Grooming student spies
Categories: Latest News
Sunday November 17 2013
A covert recording shows an officer attempting to entice a student into spying on activist students at the university in return for money. The officer tells the would-be recruit to focus on “student-union type stuff” because “the things they discuss can have an impact on community issues”.
Hugh Muir unraveling other covert practices that have come to light in recent years also draws attention to the Prevent strategy and in particular, the Channel programme. Muir notes:
“In universities up and down the country there has been a considerable effort to cultivate assets capable of monitoring young Muslim students considered at risk of radicalisation. The government’s Prevent programme, and its deradicalisation arm Channel, has drawn on the university establishments themselves: lecturers and bureaucrats as surveillance assets. The result is predictable. Yesterday Ratna Lachman, director of the human rights group Just West Yorkshire, told a Society for Educational Studies seminar of fears that some universities have become “Islamophobic spaces” for those who now regard them as “extensions of the security arm of the state”.”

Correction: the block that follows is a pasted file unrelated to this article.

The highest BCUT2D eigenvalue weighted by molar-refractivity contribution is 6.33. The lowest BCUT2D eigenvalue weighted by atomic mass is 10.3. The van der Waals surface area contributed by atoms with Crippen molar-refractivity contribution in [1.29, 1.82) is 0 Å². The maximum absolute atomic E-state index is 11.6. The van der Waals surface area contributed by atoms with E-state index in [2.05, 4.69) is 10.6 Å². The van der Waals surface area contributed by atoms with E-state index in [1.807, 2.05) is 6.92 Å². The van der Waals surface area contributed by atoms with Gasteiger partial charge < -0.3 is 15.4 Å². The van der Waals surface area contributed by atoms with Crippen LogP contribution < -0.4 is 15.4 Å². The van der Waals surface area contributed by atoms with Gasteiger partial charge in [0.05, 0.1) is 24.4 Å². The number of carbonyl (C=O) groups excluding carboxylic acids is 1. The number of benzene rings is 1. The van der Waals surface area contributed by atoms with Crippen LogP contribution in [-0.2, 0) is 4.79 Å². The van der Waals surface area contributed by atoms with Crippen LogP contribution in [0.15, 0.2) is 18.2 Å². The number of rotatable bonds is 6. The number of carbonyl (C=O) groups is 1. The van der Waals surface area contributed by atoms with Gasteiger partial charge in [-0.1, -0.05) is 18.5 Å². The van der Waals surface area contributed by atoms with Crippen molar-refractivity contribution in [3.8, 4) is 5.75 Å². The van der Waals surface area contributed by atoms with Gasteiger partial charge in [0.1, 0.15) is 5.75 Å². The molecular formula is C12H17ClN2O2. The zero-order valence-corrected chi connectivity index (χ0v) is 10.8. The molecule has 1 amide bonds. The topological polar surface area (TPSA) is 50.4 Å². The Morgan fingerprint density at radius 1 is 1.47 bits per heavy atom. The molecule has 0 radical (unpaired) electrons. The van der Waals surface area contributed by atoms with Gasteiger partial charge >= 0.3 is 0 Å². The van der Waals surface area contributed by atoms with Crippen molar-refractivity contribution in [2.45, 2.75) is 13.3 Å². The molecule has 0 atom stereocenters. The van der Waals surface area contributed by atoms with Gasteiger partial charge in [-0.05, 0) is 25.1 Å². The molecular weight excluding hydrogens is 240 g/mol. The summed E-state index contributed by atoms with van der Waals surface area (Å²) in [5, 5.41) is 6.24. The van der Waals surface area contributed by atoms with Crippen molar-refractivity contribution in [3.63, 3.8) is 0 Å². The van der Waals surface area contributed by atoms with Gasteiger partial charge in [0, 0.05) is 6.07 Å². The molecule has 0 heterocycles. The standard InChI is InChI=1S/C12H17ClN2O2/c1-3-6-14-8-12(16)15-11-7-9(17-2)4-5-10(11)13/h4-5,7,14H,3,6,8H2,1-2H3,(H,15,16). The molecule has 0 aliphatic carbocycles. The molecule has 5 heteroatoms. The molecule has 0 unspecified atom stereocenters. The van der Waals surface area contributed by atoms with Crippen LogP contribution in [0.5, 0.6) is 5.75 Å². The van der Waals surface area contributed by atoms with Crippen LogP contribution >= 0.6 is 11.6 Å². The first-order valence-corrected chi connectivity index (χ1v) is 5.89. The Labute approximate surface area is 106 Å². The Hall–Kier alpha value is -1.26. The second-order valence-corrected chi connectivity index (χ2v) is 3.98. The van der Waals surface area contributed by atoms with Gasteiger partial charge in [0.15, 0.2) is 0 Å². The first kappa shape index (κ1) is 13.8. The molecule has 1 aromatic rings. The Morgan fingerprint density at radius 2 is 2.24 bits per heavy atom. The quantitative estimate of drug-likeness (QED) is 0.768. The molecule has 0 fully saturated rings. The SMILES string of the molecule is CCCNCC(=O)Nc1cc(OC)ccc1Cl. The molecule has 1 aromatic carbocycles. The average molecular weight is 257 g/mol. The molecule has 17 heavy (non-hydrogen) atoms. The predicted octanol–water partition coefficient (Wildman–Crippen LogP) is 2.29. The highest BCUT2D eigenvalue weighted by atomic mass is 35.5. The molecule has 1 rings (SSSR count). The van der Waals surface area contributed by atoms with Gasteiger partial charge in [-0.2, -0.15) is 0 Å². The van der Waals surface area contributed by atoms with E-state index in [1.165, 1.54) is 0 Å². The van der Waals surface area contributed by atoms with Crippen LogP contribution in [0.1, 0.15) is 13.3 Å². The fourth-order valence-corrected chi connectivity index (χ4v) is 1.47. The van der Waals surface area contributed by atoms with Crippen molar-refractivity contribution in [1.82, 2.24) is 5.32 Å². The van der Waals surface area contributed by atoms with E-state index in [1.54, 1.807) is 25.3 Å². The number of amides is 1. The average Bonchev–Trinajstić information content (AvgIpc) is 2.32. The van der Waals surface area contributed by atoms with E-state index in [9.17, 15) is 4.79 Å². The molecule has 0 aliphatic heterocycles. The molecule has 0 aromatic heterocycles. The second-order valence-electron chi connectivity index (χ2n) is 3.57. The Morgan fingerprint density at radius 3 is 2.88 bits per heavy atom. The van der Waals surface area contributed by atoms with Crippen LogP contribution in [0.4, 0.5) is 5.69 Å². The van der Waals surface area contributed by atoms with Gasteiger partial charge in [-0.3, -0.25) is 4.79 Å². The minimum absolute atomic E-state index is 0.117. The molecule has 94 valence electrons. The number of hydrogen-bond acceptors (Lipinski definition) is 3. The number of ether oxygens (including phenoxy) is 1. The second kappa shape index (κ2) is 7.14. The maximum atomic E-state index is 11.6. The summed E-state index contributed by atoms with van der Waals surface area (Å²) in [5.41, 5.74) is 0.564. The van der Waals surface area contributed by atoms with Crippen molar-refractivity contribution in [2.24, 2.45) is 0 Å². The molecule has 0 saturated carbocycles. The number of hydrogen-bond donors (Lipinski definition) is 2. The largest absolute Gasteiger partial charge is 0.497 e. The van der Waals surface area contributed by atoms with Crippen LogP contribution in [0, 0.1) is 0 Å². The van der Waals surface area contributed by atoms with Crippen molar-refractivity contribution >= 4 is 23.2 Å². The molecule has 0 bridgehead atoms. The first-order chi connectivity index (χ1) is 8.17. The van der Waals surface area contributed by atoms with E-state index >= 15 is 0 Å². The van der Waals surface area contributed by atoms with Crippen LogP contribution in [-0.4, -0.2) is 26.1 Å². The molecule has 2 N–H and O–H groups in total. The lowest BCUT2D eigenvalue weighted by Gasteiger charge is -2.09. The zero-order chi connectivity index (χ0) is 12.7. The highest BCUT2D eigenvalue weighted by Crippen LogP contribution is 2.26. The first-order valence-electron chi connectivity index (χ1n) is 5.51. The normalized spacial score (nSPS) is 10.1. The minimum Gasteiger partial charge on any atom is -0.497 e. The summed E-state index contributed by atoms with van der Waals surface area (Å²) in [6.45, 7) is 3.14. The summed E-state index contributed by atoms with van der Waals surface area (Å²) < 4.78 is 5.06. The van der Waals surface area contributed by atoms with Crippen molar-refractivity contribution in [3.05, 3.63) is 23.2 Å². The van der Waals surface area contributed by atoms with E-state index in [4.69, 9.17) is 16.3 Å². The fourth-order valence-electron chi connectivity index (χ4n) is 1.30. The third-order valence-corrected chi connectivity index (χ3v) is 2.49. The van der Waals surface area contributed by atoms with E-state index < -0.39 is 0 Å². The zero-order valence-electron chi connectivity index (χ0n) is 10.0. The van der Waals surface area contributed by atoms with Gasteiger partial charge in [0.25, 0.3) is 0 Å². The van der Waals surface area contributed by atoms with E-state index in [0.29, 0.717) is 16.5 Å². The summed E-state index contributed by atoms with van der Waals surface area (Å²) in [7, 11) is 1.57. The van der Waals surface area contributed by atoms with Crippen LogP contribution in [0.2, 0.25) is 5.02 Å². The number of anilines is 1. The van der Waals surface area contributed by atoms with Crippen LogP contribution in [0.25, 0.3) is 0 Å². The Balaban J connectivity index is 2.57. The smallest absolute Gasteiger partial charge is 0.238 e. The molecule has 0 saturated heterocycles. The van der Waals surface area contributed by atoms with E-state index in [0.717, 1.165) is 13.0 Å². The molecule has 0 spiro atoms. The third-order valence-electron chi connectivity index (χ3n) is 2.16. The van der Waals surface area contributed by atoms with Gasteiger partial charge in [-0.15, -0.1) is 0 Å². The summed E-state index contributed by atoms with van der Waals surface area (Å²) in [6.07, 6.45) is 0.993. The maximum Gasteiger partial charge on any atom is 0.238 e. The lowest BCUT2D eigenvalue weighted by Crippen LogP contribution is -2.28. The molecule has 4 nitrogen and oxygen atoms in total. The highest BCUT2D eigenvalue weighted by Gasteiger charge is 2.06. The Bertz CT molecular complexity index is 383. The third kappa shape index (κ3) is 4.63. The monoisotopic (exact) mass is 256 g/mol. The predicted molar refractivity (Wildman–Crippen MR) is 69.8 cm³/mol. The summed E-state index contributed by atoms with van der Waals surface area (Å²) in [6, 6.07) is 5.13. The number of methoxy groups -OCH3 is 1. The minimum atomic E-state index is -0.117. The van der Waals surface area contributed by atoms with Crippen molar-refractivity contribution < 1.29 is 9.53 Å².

The impact of poor counter-terrorism policy on Muslim communities has been widely covered in reports such as IRR’s Spooked!, the research report ‘Suspect Communities’, and in the review of the Prevent strategy by the Communities and Local Government committee under the chairmanship of Dr Phyllis Starkey.
The CLG report of 2010 stated:
“We remain concerned by the number of our witnesses who felt that Prevent had been used to ‘spy’ on Muslim communities…despite rebuttals, the allegations of spying retain widespread credibility within certain sections of the Muslim community. If the Government wants to improve confidence in the Prevent programme, it should commission an independent investigation into the allegations made.”